The final rule, as submitted to the Federal Register, is available here.
The June 29, 2017 NPRM is available here.
The Advisory to financial institutions is available here.
Saturday, December 2, 2017
Deputy Attorney General Rosenstein Delivers Remarks at the 34th International Conference on the Foreign Corrupt Practices Act
|Deputy Attorney General Speech of November 29, 2017|
|Corporate Enforcement Policy (USAM 9-47.120)|
- In re: Nortek, Inc.
- In re: Akamai Technologies, Inc.
- In re: Johnson Controls, Inc.
- In re: HMT LLC
- In re: NCH Corporation
- In re: Linde North America Inc.
- In re: CDM Smith, Inc.
Good morning and thank you, Sandra for that thoughtful and brief introduction.
It is a pleasure for me to be here with so many compliance officers, lawyers, auditors, and corporate executives for ACI’s 34th annual conference on the Foreign Corrupt Practices Act.
I must admit that I was amused by a marketing blurb for this event. It promised that the audience would hear from “anti-corruption” leaders and other “highly respected” experts.
Then, it noted that you also would hear from government officials. I hope those categories are not mutually exclusive!
As a matter of fact, the experts you will hear from include some of the federal government’s leading fraud prosecutors and investigators. I am proud to work with them.
This year, we mark four decades since Congress enacted the FCPA. It was the first effort by any country in the world to make it a crime to pay bribes to foreign officials.
There was a time in the 1960s and ’70s when paying bribes was viewed as a necessary part of doing business abroad. Some American companies were unapologetic about making corrupt payments.
Corruption was rife in many parts of the world. There were European countries that allowed companies to deduct bribes on their corporate tax returns, as business expenses.
In 1976, the U.S. Senate Banking Committee revealed that hundreds of U.S. companies had made corrupt foreign payments. The payments totaled hundreds of millions of dollars.
The Committee concluded that there was a need for anti-bribery legislation. Its report reasoned that “[c]orporate bribery is bad business” and “fundamentally destructive” in a free market society.
Paying bribes may still be common in some places. But that does not make it right. As Thomas Jefferson famously said: “On matters of style, swim with the current. On matters of principle, stand like a rock.”
Some people refer to me as a career prosecutor, but I studied management, marketing, and finance at an undergraduate business school. I expected to put those skills to use in corporate America. Law enforcement took me in a different direction, but understanding the business world remains valuable to my work.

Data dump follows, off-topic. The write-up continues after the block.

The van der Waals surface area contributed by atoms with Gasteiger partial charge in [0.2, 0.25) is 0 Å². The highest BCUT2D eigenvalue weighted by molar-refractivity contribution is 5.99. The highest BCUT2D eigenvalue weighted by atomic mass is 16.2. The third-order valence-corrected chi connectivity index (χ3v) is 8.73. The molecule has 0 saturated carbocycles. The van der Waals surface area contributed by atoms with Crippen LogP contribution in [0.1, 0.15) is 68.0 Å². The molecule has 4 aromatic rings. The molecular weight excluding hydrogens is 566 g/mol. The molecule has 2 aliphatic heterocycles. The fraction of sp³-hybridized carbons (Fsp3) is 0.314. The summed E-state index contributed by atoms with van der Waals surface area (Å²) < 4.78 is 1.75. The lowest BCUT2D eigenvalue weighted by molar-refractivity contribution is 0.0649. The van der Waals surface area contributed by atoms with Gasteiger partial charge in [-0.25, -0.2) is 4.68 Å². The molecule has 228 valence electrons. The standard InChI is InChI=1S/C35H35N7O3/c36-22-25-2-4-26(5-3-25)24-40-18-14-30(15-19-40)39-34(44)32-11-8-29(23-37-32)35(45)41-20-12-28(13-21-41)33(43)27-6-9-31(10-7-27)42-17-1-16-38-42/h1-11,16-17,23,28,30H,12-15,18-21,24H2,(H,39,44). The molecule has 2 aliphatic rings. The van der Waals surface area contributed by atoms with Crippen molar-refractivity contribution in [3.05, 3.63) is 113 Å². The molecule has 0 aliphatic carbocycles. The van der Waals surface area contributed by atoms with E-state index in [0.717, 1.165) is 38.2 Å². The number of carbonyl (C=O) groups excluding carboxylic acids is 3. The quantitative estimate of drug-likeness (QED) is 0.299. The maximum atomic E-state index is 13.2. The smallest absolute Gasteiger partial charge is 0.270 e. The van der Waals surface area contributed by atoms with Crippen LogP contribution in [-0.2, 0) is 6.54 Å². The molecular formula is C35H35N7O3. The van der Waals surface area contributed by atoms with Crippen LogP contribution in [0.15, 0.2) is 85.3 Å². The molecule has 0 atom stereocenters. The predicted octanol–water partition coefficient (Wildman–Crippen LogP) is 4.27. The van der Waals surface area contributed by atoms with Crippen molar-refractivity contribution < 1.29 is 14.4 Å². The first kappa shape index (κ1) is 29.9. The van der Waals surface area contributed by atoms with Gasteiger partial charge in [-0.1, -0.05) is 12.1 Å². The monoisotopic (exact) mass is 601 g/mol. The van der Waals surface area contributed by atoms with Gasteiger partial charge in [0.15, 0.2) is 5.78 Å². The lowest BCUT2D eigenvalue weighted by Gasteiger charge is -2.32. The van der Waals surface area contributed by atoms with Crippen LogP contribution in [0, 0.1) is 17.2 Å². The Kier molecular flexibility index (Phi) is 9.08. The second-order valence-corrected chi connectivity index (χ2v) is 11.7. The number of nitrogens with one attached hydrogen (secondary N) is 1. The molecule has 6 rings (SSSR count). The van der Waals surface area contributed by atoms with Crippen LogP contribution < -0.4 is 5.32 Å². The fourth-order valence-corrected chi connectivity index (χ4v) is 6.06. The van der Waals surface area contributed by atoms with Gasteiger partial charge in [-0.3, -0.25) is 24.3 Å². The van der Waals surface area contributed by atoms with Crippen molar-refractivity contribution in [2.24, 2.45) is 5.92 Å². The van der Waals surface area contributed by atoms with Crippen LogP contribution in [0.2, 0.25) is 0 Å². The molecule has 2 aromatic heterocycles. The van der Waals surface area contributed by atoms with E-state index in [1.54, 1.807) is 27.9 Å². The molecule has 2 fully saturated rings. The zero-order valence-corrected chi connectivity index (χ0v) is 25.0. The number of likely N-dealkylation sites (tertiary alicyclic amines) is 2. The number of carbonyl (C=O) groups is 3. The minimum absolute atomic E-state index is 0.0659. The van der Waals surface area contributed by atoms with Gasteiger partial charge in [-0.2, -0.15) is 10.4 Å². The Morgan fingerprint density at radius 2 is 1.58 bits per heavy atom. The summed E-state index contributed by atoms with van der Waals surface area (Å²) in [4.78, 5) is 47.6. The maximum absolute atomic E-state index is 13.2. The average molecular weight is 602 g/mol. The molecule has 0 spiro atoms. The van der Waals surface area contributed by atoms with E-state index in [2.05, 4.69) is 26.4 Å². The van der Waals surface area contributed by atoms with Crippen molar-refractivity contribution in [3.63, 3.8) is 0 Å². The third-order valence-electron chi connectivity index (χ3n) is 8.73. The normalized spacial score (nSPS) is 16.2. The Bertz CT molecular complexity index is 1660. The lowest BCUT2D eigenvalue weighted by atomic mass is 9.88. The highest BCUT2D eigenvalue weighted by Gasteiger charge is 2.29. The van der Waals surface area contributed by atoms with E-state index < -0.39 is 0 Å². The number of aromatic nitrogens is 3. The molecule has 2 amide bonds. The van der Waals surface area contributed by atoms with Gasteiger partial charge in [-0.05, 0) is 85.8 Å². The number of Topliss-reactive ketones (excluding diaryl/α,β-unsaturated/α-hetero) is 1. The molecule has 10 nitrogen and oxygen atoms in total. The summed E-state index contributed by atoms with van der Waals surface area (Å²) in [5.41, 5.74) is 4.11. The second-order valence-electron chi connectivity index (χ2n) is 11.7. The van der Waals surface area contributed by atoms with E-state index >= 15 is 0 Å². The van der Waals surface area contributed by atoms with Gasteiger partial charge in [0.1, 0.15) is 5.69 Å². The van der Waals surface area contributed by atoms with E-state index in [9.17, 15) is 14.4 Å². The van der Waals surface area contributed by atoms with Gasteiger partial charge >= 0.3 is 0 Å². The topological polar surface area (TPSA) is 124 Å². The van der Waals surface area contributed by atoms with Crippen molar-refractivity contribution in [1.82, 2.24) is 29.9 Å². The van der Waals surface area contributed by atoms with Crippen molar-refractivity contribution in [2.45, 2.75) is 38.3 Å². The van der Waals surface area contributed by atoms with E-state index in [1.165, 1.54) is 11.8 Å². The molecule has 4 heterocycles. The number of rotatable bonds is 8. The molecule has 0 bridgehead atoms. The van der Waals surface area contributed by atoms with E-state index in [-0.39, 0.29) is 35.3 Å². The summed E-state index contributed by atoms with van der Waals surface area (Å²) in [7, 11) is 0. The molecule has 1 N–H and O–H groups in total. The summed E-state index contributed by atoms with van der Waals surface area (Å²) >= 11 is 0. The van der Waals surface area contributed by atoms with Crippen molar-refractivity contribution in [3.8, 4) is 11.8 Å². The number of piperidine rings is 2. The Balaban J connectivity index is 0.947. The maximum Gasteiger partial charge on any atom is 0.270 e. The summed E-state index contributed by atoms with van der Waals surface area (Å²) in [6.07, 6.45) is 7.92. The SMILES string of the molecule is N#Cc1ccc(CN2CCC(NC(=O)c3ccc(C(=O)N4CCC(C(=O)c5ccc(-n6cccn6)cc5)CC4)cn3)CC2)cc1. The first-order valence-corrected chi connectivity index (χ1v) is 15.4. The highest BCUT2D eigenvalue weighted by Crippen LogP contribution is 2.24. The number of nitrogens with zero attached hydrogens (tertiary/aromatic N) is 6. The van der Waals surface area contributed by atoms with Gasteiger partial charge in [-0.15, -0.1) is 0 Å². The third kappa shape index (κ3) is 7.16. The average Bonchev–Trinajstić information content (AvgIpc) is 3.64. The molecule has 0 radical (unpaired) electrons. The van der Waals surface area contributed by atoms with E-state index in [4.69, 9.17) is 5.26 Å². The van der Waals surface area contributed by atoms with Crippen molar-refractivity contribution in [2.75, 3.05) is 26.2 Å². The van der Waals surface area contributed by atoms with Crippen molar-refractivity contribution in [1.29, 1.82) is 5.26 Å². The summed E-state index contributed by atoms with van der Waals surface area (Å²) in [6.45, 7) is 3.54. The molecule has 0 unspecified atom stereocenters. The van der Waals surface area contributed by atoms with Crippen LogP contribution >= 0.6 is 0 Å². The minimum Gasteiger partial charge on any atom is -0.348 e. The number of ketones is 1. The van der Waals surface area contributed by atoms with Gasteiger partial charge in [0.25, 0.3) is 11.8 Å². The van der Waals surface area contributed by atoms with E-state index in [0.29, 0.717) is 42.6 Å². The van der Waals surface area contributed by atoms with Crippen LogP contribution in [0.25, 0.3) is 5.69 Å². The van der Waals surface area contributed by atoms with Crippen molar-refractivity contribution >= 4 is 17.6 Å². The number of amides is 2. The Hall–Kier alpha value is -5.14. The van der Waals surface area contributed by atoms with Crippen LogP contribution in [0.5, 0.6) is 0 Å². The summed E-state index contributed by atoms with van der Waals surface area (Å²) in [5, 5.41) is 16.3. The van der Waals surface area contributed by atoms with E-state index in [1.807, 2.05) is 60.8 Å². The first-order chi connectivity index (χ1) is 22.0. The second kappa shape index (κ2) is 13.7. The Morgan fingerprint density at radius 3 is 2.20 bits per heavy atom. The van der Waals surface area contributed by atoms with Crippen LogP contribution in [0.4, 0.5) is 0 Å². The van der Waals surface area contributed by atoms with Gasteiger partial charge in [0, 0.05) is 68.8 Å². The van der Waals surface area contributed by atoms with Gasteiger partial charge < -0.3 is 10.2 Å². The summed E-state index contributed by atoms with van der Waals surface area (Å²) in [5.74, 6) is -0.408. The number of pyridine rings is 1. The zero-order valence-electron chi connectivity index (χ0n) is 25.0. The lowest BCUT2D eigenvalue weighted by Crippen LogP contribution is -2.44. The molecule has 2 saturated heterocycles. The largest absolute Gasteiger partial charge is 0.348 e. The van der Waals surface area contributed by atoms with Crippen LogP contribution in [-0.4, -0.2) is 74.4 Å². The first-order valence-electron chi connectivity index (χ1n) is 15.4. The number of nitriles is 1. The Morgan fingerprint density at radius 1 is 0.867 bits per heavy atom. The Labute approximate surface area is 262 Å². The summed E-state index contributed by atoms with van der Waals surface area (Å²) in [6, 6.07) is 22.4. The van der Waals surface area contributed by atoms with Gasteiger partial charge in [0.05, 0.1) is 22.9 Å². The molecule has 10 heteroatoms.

One of the lessons I learned in business school is that ethical conduct is a good investment. Companies sometimes gain a short-term advantage over competitors by cutting corners, but in the long run, companies with a culture of integrity usually prevail in the marketplace.
Good people want to work for honest businesses. Investors trust them. Customers like to do business with them.
I visited the nation of Armenia in 1994, just as it was emerging from seven decades of Soviet domination. I gave a talk about public corruption at the University of Yerevan, the oldest university in the country. After I finished, a student raised his hand with a question. He asked me, “If you cannot pay bribes in America, how do you get electricity?”
It was a pragmatic question that illustrated how that young man had learned to think about his society. Corruption may start small, but it has a tendency to spread like an infection. It stifles innovation, fuels inefficiency, and inculcates distrust of government.
I offer those thoughts in the spirit of the open dialogue of this conference. But it is not for the Department of Justice to say whether the FCPA reflects sound policymaking. The United States Congress made that judgment. Our mission is to detect, deter, and punish violations of the laws of the United States.
The Attorney General and I have been faithful to that principle. We plan to continue to emphasize it as an essential step in promoting respect for the rule of law.
The FCPA is the law of the land. We will enforce it against both foreign and domestic companies that avail themselves of the privileges of the American marketplace.
The United States plays a central role in the worldwide fight against corruption, and we serve as a role model. Following our lead, many other countries have joined America by implementing their own anti-corruption laws. Those laws do not just encourage good business. They promote good government.
The Organization for Economic Co-operation and Development adopted an Anti-Bribery Convention in 1997. That convention fuels the growing international rejection of corruption.
Forty-three nations participate in the OECD Anti-Bribery Convention. The agreement establishes legally binding standards. Member countries are required to adopt laws that criminalize bribery of foreign public officials in international business transactions. Just a few months ago, a new country, Costa Rica, ratified the convention.
These forty-three nations recognize the importance of a level playing field that protects citizens and honest businesses.
Earlier this year, Attorney General Sessions spoke about the harmful consequences of corruption. It leads to increased prices, substandard products and services, and reduced investment.
It is no coincidence that crime syndicates and authoritarian rulers use corruption to enrich themselves. They engage in corruption to consolidate political power and defeat legitimate political adversaries.